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Bingeworthy: Readers chime in with their favorite shows to stream on lockdown

Bingeworthy: Readers chime in with their favorite shows to stream on lockdown

MI-5

One reader recommended binging the British spy thriller "MI-5." 

Last week, I gave a few suggestions for streaming shows while you’re hunkered down in coronavirus lockdown.

Now it’s your turn.

I put the call out on social media and in the Morning Update newsletter for people to pass along their ideas for shows to watch. Please keep them coming (I hear Netflix’s “Tiger King” is bananas) and I’ll keep sharing them.

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One reader shared a pair of British shows available on Britbox. The first was "MI:5" (also known as "Spooks"), a smart '00s thriller series following a British intelligent unit in the years after 9/11: “First episodes were filmed in 2003 so some of the elements seem rather amateurish now (big cellphones with antennas) but the suspense is good, as is the acting.”

The other was the British version of “Antiques Roadshow” on Britbox. Turns out living in a country that's over 1,000 years old makes for some better stuff to appraise. “Their antiques are really, really old. And much more interesting than the junk that's dug up over here.”

Another reader recommended PBS Passport, PBS’s digital on-demand library of over 1,500 episodes, an added benefit for public television members. “Couldn't make it without PBS. Not just regular programming but Passport has some great bingeworthy offerings. New 'Beecham House,' 'Vienna Blood,' 'Call the Midwife,' the list goes on, and of course musical offerings."

[Cap Times coverage of COVID-19]

Another reader has been catching up on the British comedy "Peep Show" on Hulu. The long-running show about two underachieving roommates — one employed but socially awkward, the other confident but unemployed — scratches that cringe-comedy itch.

"These two lads are poster children for what low self esteem and social ineptitude can create in modern society. The show is both hilarious and sobering at times. Of course, one of the guilty pleasures of this show is that you can honestly say to yourself, 'I'm messed up.  But thank God, I'm not THAT messed up.'"

A couple of people on my Facebook feed recommended “The Five,” which had me worried that they were talking about the Fox News show where four conservatives gang up on Juan Williams. But, no, they were talking about another British show, this one a mystery series about a group of friends investigating a murder linked to a young boy’s disappearance 20 years earlier.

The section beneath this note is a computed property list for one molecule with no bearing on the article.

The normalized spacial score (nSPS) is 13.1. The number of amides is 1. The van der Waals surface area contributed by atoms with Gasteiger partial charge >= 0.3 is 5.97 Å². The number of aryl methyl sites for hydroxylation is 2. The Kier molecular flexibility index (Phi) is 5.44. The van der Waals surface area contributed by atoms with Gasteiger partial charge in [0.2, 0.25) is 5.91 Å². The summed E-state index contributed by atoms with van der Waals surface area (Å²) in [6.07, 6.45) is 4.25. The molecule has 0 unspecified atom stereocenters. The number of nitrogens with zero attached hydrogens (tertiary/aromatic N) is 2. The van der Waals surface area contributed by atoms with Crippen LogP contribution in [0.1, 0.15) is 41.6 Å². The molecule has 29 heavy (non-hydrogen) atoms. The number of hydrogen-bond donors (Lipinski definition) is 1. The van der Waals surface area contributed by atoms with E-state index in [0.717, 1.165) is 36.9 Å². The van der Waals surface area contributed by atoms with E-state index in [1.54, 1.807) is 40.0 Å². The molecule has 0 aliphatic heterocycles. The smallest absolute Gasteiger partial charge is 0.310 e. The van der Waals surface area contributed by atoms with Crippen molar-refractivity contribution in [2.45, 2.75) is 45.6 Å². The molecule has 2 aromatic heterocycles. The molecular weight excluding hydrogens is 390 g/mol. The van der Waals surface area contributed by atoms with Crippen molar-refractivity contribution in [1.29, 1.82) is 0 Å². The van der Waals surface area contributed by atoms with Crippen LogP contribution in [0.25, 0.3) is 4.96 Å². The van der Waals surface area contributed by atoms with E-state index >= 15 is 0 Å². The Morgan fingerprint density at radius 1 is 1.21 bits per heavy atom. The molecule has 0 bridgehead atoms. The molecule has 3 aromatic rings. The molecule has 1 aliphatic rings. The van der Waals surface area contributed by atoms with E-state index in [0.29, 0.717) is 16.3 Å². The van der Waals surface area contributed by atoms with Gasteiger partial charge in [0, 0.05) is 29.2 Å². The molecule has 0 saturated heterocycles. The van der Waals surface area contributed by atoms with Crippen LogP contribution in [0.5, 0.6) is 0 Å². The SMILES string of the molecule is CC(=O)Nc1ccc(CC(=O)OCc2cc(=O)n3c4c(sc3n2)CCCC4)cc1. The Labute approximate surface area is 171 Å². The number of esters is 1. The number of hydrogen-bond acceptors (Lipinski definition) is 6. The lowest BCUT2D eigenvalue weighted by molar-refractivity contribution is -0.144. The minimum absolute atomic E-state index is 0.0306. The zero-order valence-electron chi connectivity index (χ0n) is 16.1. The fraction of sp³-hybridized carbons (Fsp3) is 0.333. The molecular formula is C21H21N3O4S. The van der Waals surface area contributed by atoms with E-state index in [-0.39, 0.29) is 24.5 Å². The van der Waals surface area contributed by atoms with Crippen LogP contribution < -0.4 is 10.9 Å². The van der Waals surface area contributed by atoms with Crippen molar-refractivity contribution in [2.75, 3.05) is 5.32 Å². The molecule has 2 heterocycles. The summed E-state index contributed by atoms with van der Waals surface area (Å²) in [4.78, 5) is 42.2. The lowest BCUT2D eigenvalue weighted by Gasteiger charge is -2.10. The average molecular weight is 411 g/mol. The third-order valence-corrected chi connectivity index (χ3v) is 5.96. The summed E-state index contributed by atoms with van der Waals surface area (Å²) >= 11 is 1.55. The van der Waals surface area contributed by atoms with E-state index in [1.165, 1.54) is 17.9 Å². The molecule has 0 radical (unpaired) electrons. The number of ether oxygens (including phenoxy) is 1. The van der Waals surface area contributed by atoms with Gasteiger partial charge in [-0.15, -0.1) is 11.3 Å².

Another Facebook friend recommended “Good Omens,” the Amazon Prime series starring Michael Sheen and David Tennant as an angel and a devil, respectively, working together to stop their bosses from triggering the apocalypse. I like that one, too.

Also on streaming: The slew of films rushing to video-on-demand now that theaters are shut down continues. On Tuesday, you could own Guy Ritchie’s “The Gentlemen” (it’s good!) or the Vin Diesel superhero movie “Bloodshot” (it’s bad!) for $20 through iTunes, Amazon Prime or Vudu.

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Hulu premiered its big spring miniseries “Little Fires Everywhere” with three episodes last Friday, and the next one is coming this Friday. Reese Witherspoon and Kerry Washington star in the adaptation of Celeste Ng’s page turner about two mothers in an affluent Ohio suburb whose charged friendship sets off sparks. (Literally — one of their houses burns down in the opening scene.)

“Project Runway” fans have been waiting a long time for a reality show reuniting Tim Gunn and Heidi Klum, and they finally get it in Amazon Prime’s “Making the Cut,” premiering Friday. A dozen designers compete for a million-dollar prize and the chance to design a line for Amazon Fashion, which is a thing that exists, apparently.

Netflix premieres the third season of “Ozark” on Friday, with Laura Linney and Jason Bateman playing a couple who seem addicted to making bad decisions, like laundering money for a Mexican drug cartel. They seem to have some measure of success in Season 3 with the launch of their own riverboat casino, but, of course, good news never lasts for long in the world of "Ozark."

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Rob Thomas is the features editor and social media editor for the Capital Times, as well as its film critic. He joined the Cap Times in 1999 and has written about movies, music, food and books.

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